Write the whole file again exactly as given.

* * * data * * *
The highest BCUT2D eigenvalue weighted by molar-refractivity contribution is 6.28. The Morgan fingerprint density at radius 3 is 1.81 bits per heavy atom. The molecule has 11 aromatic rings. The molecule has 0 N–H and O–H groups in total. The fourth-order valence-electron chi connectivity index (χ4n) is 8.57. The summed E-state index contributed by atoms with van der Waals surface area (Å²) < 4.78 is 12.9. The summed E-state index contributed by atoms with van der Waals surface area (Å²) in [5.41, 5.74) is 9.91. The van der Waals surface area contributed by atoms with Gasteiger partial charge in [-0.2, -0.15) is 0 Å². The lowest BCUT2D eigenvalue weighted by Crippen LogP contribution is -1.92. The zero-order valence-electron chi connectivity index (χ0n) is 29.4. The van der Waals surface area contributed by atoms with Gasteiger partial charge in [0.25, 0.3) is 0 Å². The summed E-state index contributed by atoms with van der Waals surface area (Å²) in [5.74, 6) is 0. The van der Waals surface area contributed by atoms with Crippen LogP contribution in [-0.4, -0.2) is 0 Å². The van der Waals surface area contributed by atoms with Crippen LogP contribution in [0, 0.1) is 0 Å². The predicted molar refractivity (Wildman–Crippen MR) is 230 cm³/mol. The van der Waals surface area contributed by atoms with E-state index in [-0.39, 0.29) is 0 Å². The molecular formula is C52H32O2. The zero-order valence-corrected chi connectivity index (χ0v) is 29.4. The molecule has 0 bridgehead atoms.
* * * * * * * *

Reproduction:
The highest BCUT2D eigenvalue weighted by molar-refractivity contribution is 6.28. The Morgan fingerprint density at radius 3 is 1.81 bits per heavy atom. The molecule has 11 aromatic rings. The molecule has 0 N–H and O–H groups in total. The fourth-order valence-electron chi connectivity index (χ4n) is 8.57. The summed E-state index contributed by atoms with van der Waals surface area (Å²) < 4.78 is 12.9. The summed E-state index contributed by atoms with van der Waals surface area (Å²) in [5.41, 5.74) is 9.91. The van der Waals surface area contributed by atoms with Gasteiger partial charge in [-0.2, -0.15) is 0 Å². The lowest BCUT2D eigenvalue weighted by Crippen LogP contribution is -1.92. The zero-order valence-electron chi connectivity index (χ0n) is 29.4. The van der Waals surface area contributed by atoms with Gasteiger partial charge in [0.25, 0.3) is 0 Å². The summed E-state index contributed by atoms with van der Waals surface area (Å²) in [5.74, 6) is 0. The van der Waals surface area contributed by atoms with Crippen LogP contribution in [-0.4, -0.2) is 0 Å². The van der Waals surface area contributed by atoms with Crippen LogP contribution in [0, 0.1) is 0 Å². The predicted molar refractivity (Wildman–Crippen MR) is 230 cm³/mol. The van der Waals surface area contributed by atoms with E-state index in [-0.39, 0.29) is 0 Å². The molecular formula is C52H32O2. The zero-order valence-corrected chi connectivity index (χ0v) is 29.4. The molecule has 0 bridgehead atoms.